Mike Nelke might have jumped out of his chair.
The Ritenour boys basketball coach vividly remembers the e-mail he received informing him that his team was invited to participate in the Coaches vs. Cancer Holiday Tournament.
It was a milestone moment for Nelke and his Huskies.
“We're thrilled,” Nelke said. “It was a big day for us.”
There are somewhere between 10 and 50 holiday tournaments around the area. The short list of the best includes the MICDS Holiday Tournament, the Collinsville Classic and the Coaches vs. Cancer Holiday Tournament at St. Louis Community College - Meramec.
The Coaches vs. Cancer field lost Webster Groves for one year to the prestigious City of Palms. CBC withdrew and will participate in the Poplar Bluff Showdown.
That's two heavyweights that could sink the field at any other tournament. Not so at Coaches vs. Cancer.
“I don't think our field has diminished,” Coaches vs. Cancer tournament director Keith Anderson said.
Not when you can trot out top seed and defending champion St. Mary's. The No. 1 small school in the STLhighschoolsports.com rankings, St. Mary's (9-0) can make a case it's the best team in the area regardless of size. The Dragons blasted CBC, held on to beat defending Class 3 champion Northwest Academy and then ran Archdiocesan Athletic Association rival Borgia out of the gym with a 74-30 win on Friday.
Sitting pretty at the No. 2 seed is Hazelwood Central. The No. 3 large school, Central (7-1) has a loaded senior class that went toe-to-toe with Chicago power and defending Class 2A champion Orr Academy on Saturday. The Hawks have made winning at Meramec a holiday tradition. Since the 2007-08 season, Central has won the tournament four times, made the final seven times and advanced to at least the semifinal eight times.
At No. 3 is Jennings. The No. 6 small school, Jennings (6-1) hasn't had the same tournament success as Central, but has been a tough out the last four seasons. It won the consolation bracket last year and made the semifinals the year before that.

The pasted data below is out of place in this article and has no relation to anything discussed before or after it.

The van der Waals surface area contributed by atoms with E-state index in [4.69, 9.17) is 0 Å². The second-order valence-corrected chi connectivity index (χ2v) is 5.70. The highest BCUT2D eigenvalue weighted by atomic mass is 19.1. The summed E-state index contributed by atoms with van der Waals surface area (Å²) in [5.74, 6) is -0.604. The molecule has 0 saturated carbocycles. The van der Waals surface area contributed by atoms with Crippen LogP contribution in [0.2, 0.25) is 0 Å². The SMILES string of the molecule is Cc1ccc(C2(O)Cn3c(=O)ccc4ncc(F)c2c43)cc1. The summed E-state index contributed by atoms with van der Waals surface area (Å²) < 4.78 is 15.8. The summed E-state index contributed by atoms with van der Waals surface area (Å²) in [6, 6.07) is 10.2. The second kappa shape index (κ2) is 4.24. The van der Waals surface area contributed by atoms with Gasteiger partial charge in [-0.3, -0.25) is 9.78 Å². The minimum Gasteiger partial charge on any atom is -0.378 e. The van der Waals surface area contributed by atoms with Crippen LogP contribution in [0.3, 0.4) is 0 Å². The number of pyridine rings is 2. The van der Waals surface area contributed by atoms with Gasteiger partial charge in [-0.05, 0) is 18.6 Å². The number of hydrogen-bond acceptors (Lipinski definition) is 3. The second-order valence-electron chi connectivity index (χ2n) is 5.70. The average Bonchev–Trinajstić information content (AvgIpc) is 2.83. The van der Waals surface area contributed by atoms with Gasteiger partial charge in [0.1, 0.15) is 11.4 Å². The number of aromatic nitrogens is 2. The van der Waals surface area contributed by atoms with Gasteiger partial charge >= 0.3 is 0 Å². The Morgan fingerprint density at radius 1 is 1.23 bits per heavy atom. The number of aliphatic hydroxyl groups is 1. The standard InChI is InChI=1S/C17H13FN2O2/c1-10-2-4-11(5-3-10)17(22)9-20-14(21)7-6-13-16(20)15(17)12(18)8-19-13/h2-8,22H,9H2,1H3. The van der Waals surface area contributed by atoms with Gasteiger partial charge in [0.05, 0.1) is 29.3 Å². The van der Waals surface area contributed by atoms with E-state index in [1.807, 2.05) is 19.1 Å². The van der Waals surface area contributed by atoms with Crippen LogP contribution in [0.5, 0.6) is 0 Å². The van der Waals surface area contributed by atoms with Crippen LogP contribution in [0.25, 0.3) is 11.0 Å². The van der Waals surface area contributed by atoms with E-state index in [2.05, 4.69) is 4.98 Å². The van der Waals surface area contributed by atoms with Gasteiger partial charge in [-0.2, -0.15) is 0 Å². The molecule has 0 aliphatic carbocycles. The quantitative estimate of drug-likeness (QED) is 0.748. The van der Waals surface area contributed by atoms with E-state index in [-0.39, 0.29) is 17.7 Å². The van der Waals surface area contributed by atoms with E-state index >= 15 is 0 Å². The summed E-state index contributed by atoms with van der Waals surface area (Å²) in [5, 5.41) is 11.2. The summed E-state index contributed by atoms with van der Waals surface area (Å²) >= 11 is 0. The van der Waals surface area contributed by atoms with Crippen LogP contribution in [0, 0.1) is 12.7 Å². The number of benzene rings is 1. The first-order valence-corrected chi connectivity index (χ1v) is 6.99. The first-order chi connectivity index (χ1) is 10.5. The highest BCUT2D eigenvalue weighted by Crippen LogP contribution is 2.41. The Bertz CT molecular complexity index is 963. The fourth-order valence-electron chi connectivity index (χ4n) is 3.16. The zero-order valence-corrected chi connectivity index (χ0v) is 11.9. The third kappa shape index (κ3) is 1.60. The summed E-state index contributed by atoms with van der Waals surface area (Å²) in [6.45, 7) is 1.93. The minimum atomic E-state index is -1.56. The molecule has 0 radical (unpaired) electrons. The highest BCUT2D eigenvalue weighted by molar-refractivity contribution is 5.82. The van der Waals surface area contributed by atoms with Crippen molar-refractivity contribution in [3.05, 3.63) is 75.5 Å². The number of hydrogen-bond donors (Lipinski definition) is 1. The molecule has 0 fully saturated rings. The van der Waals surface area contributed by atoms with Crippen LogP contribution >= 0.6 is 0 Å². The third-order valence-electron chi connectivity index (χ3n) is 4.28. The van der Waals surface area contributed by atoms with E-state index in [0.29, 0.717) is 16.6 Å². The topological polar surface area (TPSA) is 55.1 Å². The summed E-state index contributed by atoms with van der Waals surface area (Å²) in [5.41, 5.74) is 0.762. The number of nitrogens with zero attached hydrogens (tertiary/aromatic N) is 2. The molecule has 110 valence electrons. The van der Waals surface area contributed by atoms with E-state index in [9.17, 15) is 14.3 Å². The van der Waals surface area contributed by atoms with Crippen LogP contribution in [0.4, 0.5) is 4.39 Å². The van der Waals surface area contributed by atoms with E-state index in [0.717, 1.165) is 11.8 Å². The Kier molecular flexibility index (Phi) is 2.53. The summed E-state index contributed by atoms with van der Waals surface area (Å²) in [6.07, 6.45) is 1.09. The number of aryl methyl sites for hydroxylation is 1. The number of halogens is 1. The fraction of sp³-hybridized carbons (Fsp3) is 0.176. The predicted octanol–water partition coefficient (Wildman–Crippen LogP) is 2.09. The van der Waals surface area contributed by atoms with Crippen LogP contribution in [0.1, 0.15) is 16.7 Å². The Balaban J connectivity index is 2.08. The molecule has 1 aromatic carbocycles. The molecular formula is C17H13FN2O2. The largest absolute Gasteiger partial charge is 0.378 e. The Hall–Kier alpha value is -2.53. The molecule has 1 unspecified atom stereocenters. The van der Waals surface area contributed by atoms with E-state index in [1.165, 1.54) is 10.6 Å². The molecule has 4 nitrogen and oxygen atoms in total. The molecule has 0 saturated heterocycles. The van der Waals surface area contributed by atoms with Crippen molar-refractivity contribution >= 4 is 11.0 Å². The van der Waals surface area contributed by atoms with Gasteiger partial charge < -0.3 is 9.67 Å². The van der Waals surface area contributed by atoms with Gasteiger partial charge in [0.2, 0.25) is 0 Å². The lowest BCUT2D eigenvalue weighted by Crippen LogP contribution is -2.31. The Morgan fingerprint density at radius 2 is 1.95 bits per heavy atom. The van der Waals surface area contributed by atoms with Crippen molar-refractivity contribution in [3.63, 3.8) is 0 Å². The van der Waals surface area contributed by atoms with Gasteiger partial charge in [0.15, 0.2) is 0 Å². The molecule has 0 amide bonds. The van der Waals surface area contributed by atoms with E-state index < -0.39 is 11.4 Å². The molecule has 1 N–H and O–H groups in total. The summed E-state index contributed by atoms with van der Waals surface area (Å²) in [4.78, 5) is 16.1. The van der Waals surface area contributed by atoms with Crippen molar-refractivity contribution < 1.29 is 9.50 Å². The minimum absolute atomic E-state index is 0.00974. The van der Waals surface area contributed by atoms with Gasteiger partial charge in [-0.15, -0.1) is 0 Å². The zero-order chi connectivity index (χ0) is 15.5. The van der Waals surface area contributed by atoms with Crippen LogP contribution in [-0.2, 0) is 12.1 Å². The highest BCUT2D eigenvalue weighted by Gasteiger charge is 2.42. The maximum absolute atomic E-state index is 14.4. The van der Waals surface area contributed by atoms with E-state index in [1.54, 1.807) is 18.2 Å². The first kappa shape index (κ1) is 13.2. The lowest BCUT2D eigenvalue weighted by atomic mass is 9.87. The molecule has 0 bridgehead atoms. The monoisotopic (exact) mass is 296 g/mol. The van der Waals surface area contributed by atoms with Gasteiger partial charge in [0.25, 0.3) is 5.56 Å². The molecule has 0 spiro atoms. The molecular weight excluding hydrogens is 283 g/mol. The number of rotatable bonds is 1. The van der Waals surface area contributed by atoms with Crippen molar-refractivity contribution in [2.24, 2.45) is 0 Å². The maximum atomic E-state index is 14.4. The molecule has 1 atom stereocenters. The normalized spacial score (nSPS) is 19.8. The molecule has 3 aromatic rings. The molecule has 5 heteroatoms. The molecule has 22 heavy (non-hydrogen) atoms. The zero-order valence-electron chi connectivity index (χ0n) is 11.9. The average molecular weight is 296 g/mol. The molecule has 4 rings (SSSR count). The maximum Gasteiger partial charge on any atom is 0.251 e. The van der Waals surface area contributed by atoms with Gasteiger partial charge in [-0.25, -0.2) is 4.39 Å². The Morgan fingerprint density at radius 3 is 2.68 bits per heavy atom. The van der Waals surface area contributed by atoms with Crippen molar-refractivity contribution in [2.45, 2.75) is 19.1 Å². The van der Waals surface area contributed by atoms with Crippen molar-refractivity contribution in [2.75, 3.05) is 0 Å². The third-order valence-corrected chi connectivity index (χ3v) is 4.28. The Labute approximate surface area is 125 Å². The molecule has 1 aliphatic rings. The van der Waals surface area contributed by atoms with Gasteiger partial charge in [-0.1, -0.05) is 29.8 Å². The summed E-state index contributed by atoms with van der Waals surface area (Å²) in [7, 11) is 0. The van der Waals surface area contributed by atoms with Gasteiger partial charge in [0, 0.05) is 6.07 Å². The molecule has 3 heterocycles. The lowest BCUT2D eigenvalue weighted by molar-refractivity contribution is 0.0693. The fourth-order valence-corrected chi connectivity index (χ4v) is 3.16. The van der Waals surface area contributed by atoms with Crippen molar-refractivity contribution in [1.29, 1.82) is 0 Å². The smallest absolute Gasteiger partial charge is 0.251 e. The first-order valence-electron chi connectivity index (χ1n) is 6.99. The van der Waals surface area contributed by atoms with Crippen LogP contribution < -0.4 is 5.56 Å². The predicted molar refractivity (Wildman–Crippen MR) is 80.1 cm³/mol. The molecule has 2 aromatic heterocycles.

“We play good basketball over there and it felt good to have that recognized as a top seed,” Jennings coach Travis Wallace said.
Checking in at No. 4 is Kirkwood (4-0). The Pioneers are off to a scorching start as they're averaging nearly 80 points per game.
It only gets deeper with St. Louis U. High, Marquette, Eureka, Vianney, McCluer North, Ritenour, Lafayette, Lindbergh, Troy, De Smet, St. Charles West and Parkway West rounding out the field.
To be included in this field was big for Ritenour (5-4). When Nelke took the reins of his alma mater before the 2015-16 season, he was surprised to learn the Huskies were not booked for a holiday tournament. It made for a long break between games.
“It was kind of like boot camp for a few weeks,” Nelke said.
Last year Ritenour was part of the Chaminade Christmas Tournament and played the talented host for the title, but the opportunity to play at Meramec was too good to pass up. Nelke had an idea of what he was getting his team into, but felt his players didn't quite grasp the magnitude. He said they had their eyes opened at the tip-off breakfast on Saturday. The bracket was revealed like the NCAA tournament, Lindbergh's Wil Ohler was presented the Stephanie Phillips Survivor Award for his continued fight against Leukemia and several speakers talked about the greater mission behind the basketball tournament.
“It's first class,” Nelke said.
Wallace said the senior leaders that accompanied him to the breakfast had a different mental focus when they walked out of the building. When the Warriors took the court that night against a strong Duchesne team, Wallace said his players were locked in. Jennings grabbed a 68-57 win in the finale of the GAC/Suburban Challenge Saturday night.
"When we left they had a different mindset," Wallace said. "During the walk through they were different. Before the game they were different. It was huge for us to win that game."
He hopes his team parlays the program's first win over Duchesne in his eight seasons into another strong showing at the tournament.
"That No. 3 seed comes with a target," Wallace said. "I think the kids will be focused."
Anderson said the tournament raised a record $110,000 last year. They'd love to break that mark this season. He said that Ohler's story and his resilience galvanized the audience and reaffirmed the good this tournament and its volunteers can do.
“He gave a moving speech that really affected everybody,” Anderson said. “He's why we're doing what we're doing. He's why we put our hearts into this mission.”
The tournament runs Dec. 27-30. Admission is $5 and good for the whole day